Cruise control is a technology that forms part of the suite of advanced driver assistance systems (ADAS), which allows your car to drive at a constant speed, without you having to have your foot on the accelerator.
In this article, we’ll explain exactly how cruise control works, why it benefits drivers and how best to use it.
How does Cruise control work?
Cruise control is one of the technologies that is a stepping stone to fully autonomous driving, but is also incredibly useful to drivers now. A-roads and motorways are best suited to using cruise control, because traffic is free flowing and there are few stops and starts.
Incredibly, the origins of modern-day cruise control go back to 1948, when a blind American mechanical engineer called Ralph Teetor updated the speed control technology from 18th-Century steam engines.
Cruise control was initially only found in high-end luxury cars, but it has now filtered down to even the smallest city cars.
Using electronic sensors, speed detectors and a control module to maintain a constant level, cruise control enables drivers to set a desired speed. The system then takes control of the accelerator to ensure the vehicle maintains a constant speed, whatever the road surface or wind resistance. If the car is driving up an incline, for example, the system will automatically increase acceleration to compensate and prevent any decrease in speed. The opposite is true when driving downhill: the system reduces acceleration to maintain the preset speed.
You can quickly and easily disengage the cruise control, by pressing the accelerator or brake pedals with your foot.
You can also change or reset the cruise control’s system’s speed with the controls: you can usually increase or lower the speed in 5mph increments.
How to set cruise control
The controls for the different cruise control systems used in different manufacturers’ cars are usually found on either one of the indicator stalks, or on the steering wheel itself. To switch it on, you’ll probably have to press a button marked with the cruise control symbol – which looks like a speedometer with an arrow pointing to a set speed.
As we said, the different manufacturer systems all have their own slightly different ways of operating, but they’re largely the same, with the same buttons:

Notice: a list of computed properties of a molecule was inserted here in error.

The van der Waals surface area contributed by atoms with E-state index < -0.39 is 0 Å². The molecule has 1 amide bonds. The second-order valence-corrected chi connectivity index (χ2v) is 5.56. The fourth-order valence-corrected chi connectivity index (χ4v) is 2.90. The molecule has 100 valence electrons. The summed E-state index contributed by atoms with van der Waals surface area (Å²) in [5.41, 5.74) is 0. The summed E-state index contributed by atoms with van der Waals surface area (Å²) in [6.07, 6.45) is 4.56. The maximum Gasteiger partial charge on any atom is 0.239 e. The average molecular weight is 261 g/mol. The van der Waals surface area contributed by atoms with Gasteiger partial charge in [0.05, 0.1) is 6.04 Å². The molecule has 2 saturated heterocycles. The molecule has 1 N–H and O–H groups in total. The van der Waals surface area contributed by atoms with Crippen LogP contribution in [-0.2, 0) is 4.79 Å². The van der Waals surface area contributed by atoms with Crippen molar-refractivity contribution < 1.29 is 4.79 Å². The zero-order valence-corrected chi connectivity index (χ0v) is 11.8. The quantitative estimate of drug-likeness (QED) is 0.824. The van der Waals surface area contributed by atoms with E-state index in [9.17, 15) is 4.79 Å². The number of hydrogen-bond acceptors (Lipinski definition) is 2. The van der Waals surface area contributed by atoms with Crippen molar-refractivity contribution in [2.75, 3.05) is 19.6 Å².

- Set. This activates the system, so push this button first. The speed of the car when you set the system will be maintained.
- Cancel. This button doesn’t switch the cruise control off, but it pauses the system if you find yourself in slower traffic. Dabbing the brake pedal does the same thing.
- Res or Resume. When you press this, the cruise control is reactivated after a pause and the car returns to the previously set speed.
- Up and Down (or + and -). Use these buttons if you want to adjust the cruise control’s set speed.
The cruise control can also be overridden by using the pedals. When you press on the brake, the system instantly pauses and the car slows down as normal. If you press the accelerator to increase the car’s speed, as soon as you take your foot off the pedal, the cruise control returns the car to its preset speed.
Before using the cruise control in your car the first time, you should check your car’s owner’s manual for specific instructions on using it.
When to use Cruise control
A cruise control system is best used in relatively free-flowing traffic conditions, on faster routes such as motorways or A-roads, where you tend to drive at the same speed for many miles.
With a basic cruise control system (as opposed to an adaptive cruise control system, which we’ll come to in a minute), you might have to switch it on and off often, as the traffic ebbs and flows. With some systems, you’re better off just controlling the speed yourself.
There are also circumstances in which cruise control should not be used.
- Bad weather. In certain weather conditions such as rain, snow, ice, or fog, cruise control should not be switched on. In these conditions, you usually have to adjust your speed frequently, so relying on cruise control could limit your ability to respond quickly to changing road conditions. And when roads are slippery, surfaces can compromise traction and stability, so setting your cruise control could lead to unexpected acceleration or loss of control if the wheels start to spin.
- Heavy traffic. The stop-start nature of congested traffic requires regular braking and acceleration, which a driver manages better than a cruise control system. In these situations, the driver needs full control of the accelerator and brake pedal to respond to the traffic flow.
Twisty roads. Cruise control isn’t suitable for every road you might drive your car on – especially ones with tight bends or steep inclines. Again, these types of roads require constant speed adjustments, which cruise control can’t handle.